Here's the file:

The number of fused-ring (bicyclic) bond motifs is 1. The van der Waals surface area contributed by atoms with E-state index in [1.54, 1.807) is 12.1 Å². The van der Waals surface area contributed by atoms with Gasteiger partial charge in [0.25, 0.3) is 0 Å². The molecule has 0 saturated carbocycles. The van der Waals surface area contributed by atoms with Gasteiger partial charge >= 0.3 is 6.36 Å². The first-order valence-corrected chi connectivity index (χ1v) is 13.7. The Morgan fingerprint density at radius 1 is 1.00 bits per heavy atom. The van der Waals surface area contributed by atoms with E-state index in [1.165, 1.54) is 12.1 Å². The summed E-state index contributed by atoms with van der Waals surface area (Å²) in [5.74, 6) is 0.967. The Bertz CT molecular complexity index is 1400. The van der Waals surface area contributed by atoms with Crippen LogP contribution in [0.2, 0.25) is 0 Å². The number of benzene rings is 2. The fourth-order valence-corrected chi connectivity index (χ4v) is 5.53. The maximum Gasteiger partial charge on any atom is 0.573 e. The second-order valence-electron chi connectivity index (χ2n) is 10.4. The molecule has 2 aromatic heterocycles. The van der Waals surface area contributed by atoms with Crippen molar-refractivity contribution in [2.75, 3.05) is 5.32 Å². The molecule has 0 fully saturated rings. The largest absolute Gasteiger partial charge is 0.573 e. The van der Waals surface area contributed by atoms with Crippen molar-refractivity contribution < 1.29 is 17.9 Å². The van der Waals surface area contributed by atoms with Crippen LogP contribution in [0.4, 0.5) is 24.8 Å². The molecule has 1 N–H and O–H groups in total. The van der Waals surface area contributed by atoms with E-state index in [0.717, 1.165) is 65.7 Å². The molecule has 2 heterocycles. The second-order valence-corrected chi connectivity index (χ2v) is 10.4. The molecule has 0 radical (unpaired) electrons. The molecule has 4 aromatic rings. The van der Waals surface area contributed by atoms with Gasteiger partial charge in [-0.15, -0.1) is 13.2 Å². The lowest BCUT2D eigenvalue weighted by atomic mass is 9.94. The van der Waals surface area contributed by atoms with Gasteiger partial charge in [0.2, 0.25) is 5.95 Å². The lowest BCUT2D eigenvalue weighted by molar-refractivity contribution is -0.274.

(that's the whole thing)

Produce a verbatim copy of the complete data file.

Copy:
The number of fused-ring (bicyclic) bond motifs is 1. The van der Waals surface area contributed by atoms with E-state index in [1.54, 1.807) is 12.1 Å². The van der Waals surface area contributed by atoms with Gasteiger partial charge in [0.25, 0.3) is 0 Å². The molecule has 0 saturated carbocycles. The van der Waals surface area contributed by atoms with Gasteiger partial charge >= 0.3 is 6.36 Å². The first-order valence-corrected chi connectivity index (χ1v) is 13.7. The Morgan fingerprint density at radius 1 is 1.00 bits per heavy atom. The van der Waals surface area contributed by atoms with E-state index in [1.165, 1.54) is 12.1 Å². The summed E-state index contributed by atoms with van der Waals surface area (Å²) in [5.74, 6) is 0.967. The Bertz CT molecular complexity index is 1400. The van der Waals surface area contributed by atoms with Crippen LogP contribution in [0.2, 0.25) is 0 Å². The number of benzene rings is 2. The fourth-order valence-corrected chi connectivity index (χ4v) is 5.53. The maximum Gasteiger partial charge on any atom is 0.573 e. The second-order valence-electron chi connectivity index (χ2n) is 10.4. The molecule has 2 aromatic heterocycles. The van der Waals surface area contributed by atoms with Crippen molar-refractivity contribution in [2.75, 3.05) is 5.32 Å². The molecule has 0 fully saturated rings. The largest absolute Gasteiger partial charge is 0.573 e. The van der Waals surface area contributed by atoms with Crippen molar-refractivity contribution < 1.29 is 17.9 Å². The van der Waals surface area contributed by atoms with Crippen LogP contribution in [0.4, 0.5) is 24.8 Å². The molecule has 1 N–H and O–H groups in total. The van der Waals surface area contributed by atoms with E-state index in [0.717, 1.165) is 65.7 Å². The molecule has 2 heterocycles. The second-order valence-corrected chi connectivity index (χ2v) is 10.4. The molecule has 0 radical (unpaired) electrons. The molecule has 4 aromatic rings. The van der Waals surface area contributed by atoms with Gasteiger partial charge in [-0.15, -0.1) is 13.2 Å². The lowest BCUT2D eigenvalue weighted by atomic mass is 9.94. The van der Waals surface area contributed by atoms with Gasteiger partial charge in [0.2, 0.25) is 5.95 Å². The lowest BCUT2D eigenvalue weighted by molar-refractivity contribution is -0.274.